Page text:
Certain Capital Gains Now Exempt From Louisiana Income Tax

Effective January 1, 2010, gains on the sale of privately held businesses or interests in such businesses will be exempt from individual income taxation in Louisiana.  Act No. 457 of the 2009 Louisiana regular legislative session excludes from an individual’s Louisiana tax table income any “[i]ncome from net capital gains, which shall be limited to gains recognized and treated for federal income tax purposes as arising from the sale or exchange of an equity interest in or substantially all the assets of a non-publicly traded corporation, partnership, limited liability company, or other business organization commercially domiciled in this state."  With the top Louisiana individual income tax rate at 6%, the ability to structure a sale to fit within this exemption may result in significant tax savings. 


Two particular scenarios come to mind that will likely affect the way certain Louisiana property transactions are structured in the future.   




Often, when real property owned through a partnership is in the process of being sold, one or more of the partners may wish to defer the capital gains taxes on the sale by completing a 1031 exchange and acquiring like-kind replacement property, while others may want to “cash out.”  Since sales of partnership/equity interests don’t qualify for the tax-deferral benefits of Section 1031, one technique sometimes used to accomplish the goal of tax deferral is to liquidate the partnership and distribute (or “drop”) the asset(s) to the individual partners as tenants-in-common.  The former partners then transfer their respective undivided interests in the property to a buyer.  Those electing to pursue a 1031 exchange (i.e., a “swap”), arrange for the opening of an exchange through a Qualified Intermediary, such as First American Exchange Company, ahead of closing, and the others simply receive a check at closing.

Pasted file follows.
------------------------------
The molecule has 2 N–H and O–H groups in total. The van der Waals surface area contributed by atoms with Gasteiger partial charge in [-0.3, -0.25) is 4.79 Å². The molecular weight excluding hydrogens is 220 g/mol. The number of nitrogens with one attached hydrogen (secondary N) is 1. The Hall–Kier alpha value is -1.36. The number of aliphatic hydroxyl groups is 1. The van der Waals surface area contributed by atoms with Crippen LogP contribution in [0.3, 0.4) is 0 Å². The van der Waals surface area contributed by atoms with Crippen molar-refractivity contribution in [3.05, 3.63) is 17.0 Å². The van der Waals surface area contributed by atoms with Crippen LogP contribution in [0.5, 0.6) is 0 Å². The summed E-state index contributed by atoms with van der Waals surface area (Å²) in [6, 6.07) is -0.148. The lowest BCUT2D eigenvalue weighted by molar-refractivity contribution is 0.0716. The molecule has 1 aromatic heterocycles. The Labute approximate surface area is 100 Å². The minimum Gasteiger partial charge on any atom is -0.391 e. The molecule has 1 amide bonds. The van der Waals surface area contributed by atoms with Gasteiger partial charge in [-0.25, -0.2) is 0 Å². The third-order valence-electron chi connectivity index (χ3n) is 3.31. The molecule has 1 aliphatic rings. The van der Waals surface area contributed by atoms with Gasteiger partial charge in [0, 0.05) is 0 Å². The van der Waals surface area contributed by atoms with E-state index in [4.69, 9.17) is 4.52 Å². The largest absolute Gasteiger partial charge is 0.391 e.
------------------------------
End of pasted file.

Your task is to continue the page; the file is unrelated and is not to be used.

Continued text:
This technique obviously requires the cooperation of the non-exchange-electing partners.  The new tax change, however, gives the non-electing partners less incentive to cooperate, as doing so and dropping down to and selling a real property interest would likely increase their Louisiana tax liability. 


Also, since sales of the specified interests/assets are now subject only to Federal capital gains taxes, and are exempt from Louisiana taxation, taxpayers considering a “drop and swap” will have to weigh the increased transactional costs of a “drop and swap” against the now limited tax-deferral benefits of pursuing same. 


It should also be noted that “drop and swaps” are an area that the IRS is focused on, and there may be some risks associated with this technique.  The assistance of a tax and/or legal advisor is always recommended to assure that all parties’ interests are met with the least amount of risk.




Finally, the new law seems to indicate that when a private, single-asset entity sells its one asset (i.e., “substantially all the assets”), the capital gains from that sale would be excluded from the entity’s state taxable income.  This may inspire the creation of separate entities for each asset owned by an investor or group of investors. 


As with any exchange or other transaction, you should consult with your accountant or tax advisor to be sure that your transaction is structured in the best way to meet your investment objectives.